“The real difference between democracy and oligarchy is poverty and wealth. Whenever men rule by reason of their wealth, whether they be few of many, that is an oligarchy, and where the poor rule, that is democracy” – Aristotle
It is now extensively accepted that Information and Communication Technologies (ICTs) have an important role in national development. The developmental prospective of information and communication technologies have been broadly discussed in the scientific literature but we still lack conceptual precision on the role of ICTs for success and failure of national development process. In recent times ICT is exploit by citizens and civil society for networking and improve advocacy and mobilization, local and globally. Blogs, Facebook and online communities create new modes of social contact. The use of ICT has influenced social movements and has also had an effect on the social life and democratic freedoms in some societies. The existing explanation of freedom and democracy, by the UN Universal Declaration of Human Rights, states that every individual have rights to free communication, religious and political participation, and to engage in economic activity. These rights are defined as political, economic, and religious freedoms. Many scholars connect political freedoms with constitutional democracy (the right of individuals to elect their governments).
ICT offer new tools for well-organized public contribution in the democratic process in the form of e-democracy, e-government, e-voting and the propagation of opinions, thoughts, ideas, and rallying social action about things that concern society. At present ICT can be used to improve the democratic process in the form of e-government in which citizens are able to effectively impact the decision-making process in a judicious approach within and between institutions. In government, ICT not only can increase accountability and transparency, and counter corruption through more proficient administration and increased flows of information but also strengthen good governance and improve interaction between government and citizens. E-democracy can be closely defined as “e-administration”, where ICT serves to modernize inter-governmental relations and flows of information with the view to improve government services, transactions, and interactions with citizens, businesses, and other arms of governments. E-democracy can facilitate better service to citizens by:
- Offering information via government web pages;
- Facilitating access to government services, and;
- Developing depersonalized services which reduce risk for corruption.
Generally, one can differentiate between three levels of ICT use to advance democratic processes at the national level:
- ICTs within government, with a view to improve efficiency in interactions and information flows between government departments and state organs.
- ICTs in the interface between government and citizens, with a view to improving interaction and feedback between government and citizens.
- ICTs for empowerment of citizens and civil society organizations.
Presently, Pakistan has a democratic system without democrats and it is hijacked by a small group of feudal lords, political elites, bureaucrats and organizations under foreign influence. Most of the time, democratic election only commit to reshuffling of the same old faces. Regardless of miserable performance of political parties, low level of people’s participation in party politics and lack of political culture, majority of the people still believe that political parties are the backbone of democracy. Pakistan where democracy has not deep root saturation, ICTs have provided the users an opportunity to be aware of their socio-political and human rights and they show strong inclination towards attending social and political meetings as a matter of right.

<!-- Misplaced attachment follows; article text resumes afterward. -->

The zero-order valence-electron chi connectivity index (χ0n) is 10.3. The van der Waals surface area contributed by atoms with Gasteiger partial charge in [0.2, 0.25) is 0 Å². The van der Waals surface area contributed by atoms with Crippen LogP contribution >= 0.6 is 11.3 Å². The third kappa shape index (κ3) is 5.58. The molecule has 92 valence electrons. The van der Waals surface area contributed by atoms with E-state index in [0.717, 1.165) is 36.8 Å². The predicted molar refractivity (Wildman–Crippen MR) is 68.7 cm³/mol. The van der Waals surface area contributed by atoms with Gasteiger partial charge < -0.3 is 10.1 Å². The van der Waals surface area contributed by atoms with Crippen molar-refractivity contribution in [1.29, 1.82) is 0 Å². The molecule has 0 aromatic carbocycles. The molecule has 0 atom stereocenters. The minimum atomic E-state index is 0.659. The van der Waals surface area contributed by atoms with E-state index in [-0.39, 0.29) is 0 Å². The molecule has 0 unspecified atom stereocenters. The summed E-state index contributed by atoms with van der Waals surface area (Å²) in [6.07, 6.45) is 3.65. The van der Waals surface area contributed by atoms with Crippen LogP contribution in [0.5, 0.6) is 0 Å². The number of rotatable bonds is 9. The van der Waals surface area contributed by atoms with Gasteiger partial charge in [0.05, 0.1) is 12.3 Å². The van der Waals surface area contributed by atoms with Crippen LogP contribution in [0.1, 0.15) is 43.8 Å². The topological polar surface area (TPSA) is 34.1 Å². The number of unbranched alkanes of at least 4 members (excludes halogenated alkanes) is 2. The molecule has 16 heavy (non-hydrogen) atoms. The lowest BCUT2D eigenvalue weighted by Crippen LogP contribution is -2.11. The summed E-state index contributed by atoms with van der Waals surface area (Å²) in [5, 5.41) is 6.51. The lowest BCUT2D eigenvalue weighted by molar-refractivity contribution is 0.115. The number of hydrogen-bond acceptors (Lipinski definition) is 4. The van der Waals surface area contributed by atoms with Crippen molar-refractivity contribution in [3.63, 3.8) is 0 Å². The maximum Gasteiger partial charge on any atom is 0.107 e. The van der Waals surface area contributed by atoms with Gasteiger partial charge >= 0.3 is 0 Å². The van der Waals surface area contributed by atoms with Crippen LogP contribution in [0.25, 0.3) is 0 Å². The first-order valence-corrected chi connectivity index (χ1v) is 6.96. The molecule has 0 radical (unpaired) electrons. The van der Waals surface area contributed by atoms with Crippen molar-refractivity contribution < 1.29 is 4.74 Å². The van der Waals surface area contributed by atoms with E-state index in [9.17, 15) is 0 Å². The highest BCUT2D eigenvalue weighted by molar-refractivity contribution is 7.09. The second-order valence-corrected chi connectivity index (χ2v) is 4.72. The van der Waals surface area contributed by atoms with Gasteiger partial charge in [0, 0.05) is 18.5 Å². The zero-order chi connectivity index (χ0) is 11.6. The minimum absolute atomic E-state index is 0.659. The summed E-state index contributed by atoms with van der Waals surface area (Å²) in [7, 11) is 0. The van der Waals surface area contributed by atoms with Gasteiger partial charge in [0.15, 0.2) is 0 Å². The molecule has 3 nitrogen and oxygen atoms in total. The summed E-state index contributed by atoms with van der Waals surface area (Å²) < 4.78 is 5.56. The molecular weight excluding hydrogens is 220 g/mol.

ICTs are foundations of socio-political information and development and can be a precious tool for enhancing people’s contribution in the development of policies, laws, strategies and other documents that shape their future. Since Pakistan is a developing country that faces many development challenges, plus extreme poverty, a low literacy rate, poor health facilities, and a weak socio-political situation, characterized by corruption and a lack of informed decision-making, ICT for progress is still at a nascent stage from a civil society standpoint. Even though the government is devoted to the development of ICT infrastructure in Pakistan but, the country is a graveyard of many failed and unsuccessful projects. Unfortunately, the government takes massive loans from the IMF, World Bank and others but there are practically no checks to measure the success of the projects they send the money on, or ways of helping to eradicate corruption in the implementation of projects. There are barely any monitoring and estimation procedure in country that is why according to The Transparency International annual report 2012 the corruption of Rs 12600 billion reported in different sectors of Pakistan during the last five democratic years.
The United Nations general assembly selected ‘9 December’ as International Anti-Corruption Day, to elevate awareness of corruption. On this International Anti-Corruption Day, let us promise to do our part by cracking down on corruption, shaming those who perform it and prompt a culture that values ethical behavior as democracy is based on two core principles: participation and accountability!